Correspondence to Christian Frezza, Thomas Krieg or Michael P. Murphy.

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M.P.M., E.T.C., L.M.W., C.F. and T.K. have applied for a patent on some of the work described here.

Extended data figures and tables

Extended Data Figure 1 Comparative analysis of metabolites significantly accumulated in ischaemic conditions.

a, Various rat and mouse tissues exposed to sufficient periods of ischaemia to prime for reperfusion ROS production were subjected to targeted LC–MS metabolomics analysis and comparison of metabolites that accumulated significantly when compared to normoxic levels. After this, metabolites were scored according to the prevalence of their accumulation across five ischaemic tissue conditions. B, brain; H, whole heart ischaemia ex vivo; HL, left anterior descending coronary artery ischaemia in vivo; K, kidney, L, liver. b, Determination of linearity of the relationship between LC–MS metabolite peak intensity and concentration for CAC and related metabolites. c, Quality control determination of coefficient of variation for LC–MS quantification of CAC and related metabolites.

Extended Data Figure 2 Time course of succinate levels in the in vivo heart during ischaemia and reperfusion and potential metabolic inputs for succinate.

a, Time course of succinate levels during myocardial ischaemia and reperfusion for the in vivo heart (5 min and 15 min ischaemia n = 4; 30 min ischaemia n = 9; 5 min reperfused n = 5). b, Summary of the three potential metabolic inputs for succinate-directed ischaemic flux. To understand the metabolic pathways that could contribute to succinate production under ischaemia, an updated version of the iAS253 model of cardiac metabolism11 was used to simulate ischaemia using flux balance analysis. The model showed three possible mechanisms for producing succinate: from α-ketoglutarate produced by the CAC, derived from glycolysis, fatty acid oxidation, and glutaminolysis (grey box), from succinic semialdehyde produced from the GABA shunt (blue box), and from fumarate produced from the malate-aspartate shuttle and purine nucleotide cycle (red box) via the reversal of SDH. Data are mean ± s.e.m. of at least four biological replicates.

Extended Data Figure 3 Metabolic labelling of CAC and proximal metabolites by 13C-glucose in the ischaemic and normoxic myocardium.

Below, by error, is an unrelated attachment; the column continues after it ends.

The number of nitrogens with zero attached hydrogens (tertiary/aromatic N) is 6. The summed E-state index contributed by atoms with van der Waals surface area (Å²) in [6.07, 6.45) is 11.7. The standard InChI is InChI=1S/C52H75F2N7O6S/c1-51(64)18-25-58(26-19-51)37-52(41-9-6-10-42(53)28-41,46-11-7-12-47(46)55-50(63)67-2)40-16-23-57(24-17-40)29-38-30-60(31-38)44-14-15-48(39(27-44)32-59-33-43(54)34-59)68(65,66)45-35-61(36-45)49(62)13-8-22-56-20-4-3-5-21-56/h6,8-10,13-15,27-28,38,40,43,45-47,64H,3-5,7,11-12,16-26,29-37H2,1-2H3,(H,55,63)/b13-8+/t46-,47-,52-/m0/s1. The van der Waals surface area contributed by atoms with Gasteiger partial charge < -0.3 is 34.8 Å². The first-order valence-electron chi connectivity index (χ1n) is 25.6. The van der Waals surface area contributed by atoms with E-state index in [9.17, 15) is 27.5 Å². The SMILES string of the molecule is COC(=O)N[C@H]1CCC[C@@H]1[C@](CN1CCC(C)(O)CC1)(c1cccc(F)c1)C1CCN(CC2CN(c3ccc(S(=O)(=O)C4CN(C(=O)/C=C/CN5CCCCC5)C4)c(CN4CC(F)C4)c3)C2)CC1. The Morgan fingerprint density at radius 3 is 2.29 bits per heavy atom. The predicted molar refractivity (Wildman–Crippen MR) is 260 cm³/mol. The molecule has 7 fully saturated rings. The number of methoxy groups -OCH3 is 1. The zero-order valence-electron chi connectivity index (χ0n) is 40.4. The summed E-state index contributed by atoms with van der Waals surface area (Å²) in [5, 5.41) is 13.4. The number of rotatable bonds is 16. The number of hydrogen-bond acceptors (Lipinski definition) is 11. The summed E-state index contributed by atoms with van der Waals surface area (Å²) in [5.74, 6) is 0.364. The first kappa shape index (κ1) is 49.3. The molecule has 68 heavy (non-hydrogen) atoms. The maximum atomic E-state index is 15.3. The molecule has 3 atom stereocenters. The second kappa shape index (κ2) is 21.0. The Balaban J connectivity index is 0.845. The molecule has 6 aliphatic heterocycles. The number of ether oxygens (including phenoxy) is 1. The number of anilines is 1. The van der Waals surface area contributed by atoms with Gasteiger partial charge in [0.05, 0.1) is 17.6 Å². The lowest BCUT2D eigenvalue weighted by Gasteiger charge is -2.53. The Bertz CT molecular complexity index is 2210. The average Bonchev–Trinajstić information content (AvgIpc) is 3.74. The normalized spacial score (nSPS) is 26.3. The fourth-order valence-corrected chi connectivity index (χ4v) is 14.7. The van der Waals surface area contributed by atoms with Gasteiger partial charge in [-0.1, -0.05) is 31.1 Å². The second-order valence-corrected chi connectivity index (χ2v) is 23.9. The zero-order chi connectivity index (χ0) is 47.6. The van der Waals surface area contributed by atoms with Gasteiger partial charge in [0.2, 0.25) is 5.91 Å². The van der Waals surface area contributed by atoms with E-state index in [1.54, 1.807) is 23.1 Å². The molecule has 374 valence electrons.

Proportional isotopic labelling profile of CAC and proximal metabolites during normoxic and ischaemic myocardial perfusion. Mouse hearts were perfused with 11 mM [U-13C]glucose (+6 labelled) for 10 min followed by either 30 min no flow ischaemia or 30 min normoxic perfusion followed by snap-freezing and LC–MS metabolomic analysis (n = 4). *P < 0.05, **P < 0.01, ***P < 0.001 (two-tailed Student’s t-test). Data are mean ± s.e.m. of at least four biological replicates.

Extended Data Figure 4 Metabolic labelling of CAC and proximal metabolites by 13C-palmitate in the ischaemic and normoxic myocardium.

a, Mouse hearts were perfused with 0.3 mM [U-13C]palmitate (+16 labelled) for 10 min resulting in a significant proportion of the endogenous palmitate pool being +16 labelled. Following this, hearts were subjected to either 30 min ischaemia or continued normoxic respiration with 13C-palmitate followed by snap-freezing and metabolomic analysis. b, Isotopic flux from palmitate to CAC and proximal metabolites following normoxic and ischaemic myocardial respiration. The isotopic profile for each metabolite is expressed as a proportion of the total pool (n = 4). *P < 0.05, **P < 0.01, ***P < 0.001 (two-tailed Student’s t-test). Data are shown as the mean ± s.e.m. of at least four biological replicates.

Extended Data Figure 5 Metabolic labelling of CAC and proximal metabolites by 13C-glutamine in the ischaemic and normoxic myocardium, and measurement of the effect of inhibition of GABA transaminase on succinate accumulation in the ischaemic myocardium.